No, I don’t think so, to find out what the Scottish government is doing I look at its website, which to me means you have to actively seek out the information. But the Scot government I think does what it can, SNP tweets, and being nice to the media, and the government website is kept very up to date, would be nice to have balanced opinions on what they say though.

      Good article! Really gives a hopeful outlook.

      Liked by 1 person

  2. Alex Beveridge February 17, 2017 / 10:44 am

    Many thanks, John and James. It’s only through articles such as these that those of us who are out canvassing can debunk the lies, and omissions, of the B.B.C, and their pals,the M.S.M. Over the last few years, at least on the doorstep, it’s become more apparent that at least some of the electorate are no longer prepared to accept their previous sources of news as accurate, and are willing to contemplate alternative views.
    So please, keep up the good work, because it’s only through the information that we get from you, and of course other like-minded sites, that help us to combat the vicious propaganda that is about to engulf us, in even greater intensity, once it becomes apparent that we are determined to become an independent country, once again.

    Liked by 1 person

    • James McHale February 17, 2017 / 8:44 pm

      Thank you for your comments and for the opportunity to share some thoughts on why we don’t promote Scotland’s affordable housing policy

      For such an important piece of infrastructure, I’m sometimes disappointed at the level of interest in the social/affordable housing sector when I attend various hustings etc. It’s a pity because Scotland’s affordable housing policy assuredly has a positive outlook.

      The answer may be we’re conditioned to think of “social housing” as pejorative and associate the sprawling conurbations of post-war Britain and all their social ailments with today’s provision. It’s hardly surprising as the glaring inhumanity from these past projects are difficult to ignore, especially when put under the edited microscope of the T.V. documentary. Our research has shown the most vehement opponents of social rented housing are people who know the least about the sector in addition to the benefits regime. (You can listen to them on the Kaye Adams Phone-In).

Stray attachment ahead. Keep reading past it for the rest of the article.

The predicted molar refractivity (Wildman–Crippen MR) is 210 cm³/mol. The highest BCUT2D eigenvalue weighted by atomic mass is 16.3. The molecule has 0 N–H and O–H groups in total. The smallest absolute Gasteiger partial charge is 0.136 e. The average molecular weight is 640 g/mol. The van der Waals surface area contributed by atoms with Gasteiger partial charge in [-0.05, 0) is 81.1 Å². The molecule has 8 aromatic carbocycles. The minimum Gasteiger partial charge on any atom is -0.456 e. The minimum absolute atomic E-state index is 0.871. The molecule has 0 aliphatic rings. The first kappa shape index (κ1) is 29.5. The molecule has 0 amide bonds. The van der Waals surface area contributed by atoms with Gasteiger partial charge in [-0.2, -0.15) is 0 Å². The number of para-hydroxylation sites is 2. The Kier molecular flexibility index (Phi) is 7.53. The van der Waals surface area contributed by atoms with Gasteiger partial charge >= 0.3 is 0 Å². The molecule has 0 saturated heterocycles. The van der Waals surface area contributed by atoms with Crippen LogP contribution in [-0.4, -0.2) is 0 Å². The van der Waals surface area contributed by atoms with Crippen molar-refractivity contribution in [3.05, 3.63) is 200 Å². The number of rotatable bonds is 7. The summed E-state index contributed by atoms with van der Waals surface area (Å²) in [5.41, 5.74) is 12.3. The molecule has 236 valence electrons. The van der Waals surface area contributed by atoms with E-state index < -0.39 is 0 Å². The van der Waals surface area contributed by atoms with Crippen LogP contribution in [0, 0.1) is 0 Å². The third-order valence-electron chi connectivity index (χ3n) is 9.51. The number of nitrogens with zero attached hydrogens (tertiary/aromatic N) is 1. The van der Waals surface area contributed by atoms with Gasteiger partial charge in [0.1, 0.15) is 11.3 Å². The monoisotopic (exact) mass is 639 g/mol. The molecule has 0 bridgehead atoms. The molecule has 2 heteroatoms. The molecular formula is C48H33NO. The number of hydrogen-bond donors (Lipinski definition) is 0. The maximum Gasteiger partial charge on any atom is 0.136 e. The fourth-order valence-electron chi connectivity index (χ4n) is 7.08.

Hard lessons have been learned and almost all new affordable housing is provided by Housing Associations with partnerships previously mentioned. So what does the new development look like? (I’ve used this site only because I remember the post code),-3.2355048,3a,75y,329.78h,87.41t/data=!3m6!1e1!3m4!1sRpLEOK-Ks-qCrJWg1scC1g!2e0!7i13312!8i6656!6m1!1e1

      Using the link take a look around one of our “schemes” where we own 40 units built 2006/7 (the rest are privately owned. e.g.2 bdrm house = c.£250,000) and see if you can spot the social rented houses. Developments like this are not the exception but the rule. Currently we have 19 sites under construction and/or secured for building and a further 7 proposed.

      A huge amount of work continues to be done replacing old housing as well as adding to the supply but imagine the 50,000 additional quality affordable homes in great places to live built in the next 5 years. Surely this is subject to be enthused about.

      (Apologies for being a bit long winded. At my age this is excitement for me!)


      • D.N. Allorlien June 16, 2018 / 11:51 pm

        JAMES MCHALE – please email me – Home Scotland resident desperately looking for support from Board


  3. Contrary February 20, 2017 / 8:35 pm

    I believe it is so important to be building affordable homes and social housing. I am currently in rented social housing, so am perhaps slightly more aware of what is being done, but it is good to see the figures. The stigma attached to renting and social housing is a strange one, born of the Thatcher years perhaps, the era where they sold off all the council houses and didn’t replace them. The difference in attitudes to those on the continent where long-term renting is the norm is stark as well. Really got me out of a bind when I managed to get a housing association flat, so I am eternally grateful, and also that it was a new-build and energy efficient made a huge difference.

    I think more should be done though – I believe that there should be NO private renting allowed. Or at least any private renting should be managed by housing associations on a not-for-profit basis. Not sure that that would be a popular policy for any political party to adopt though.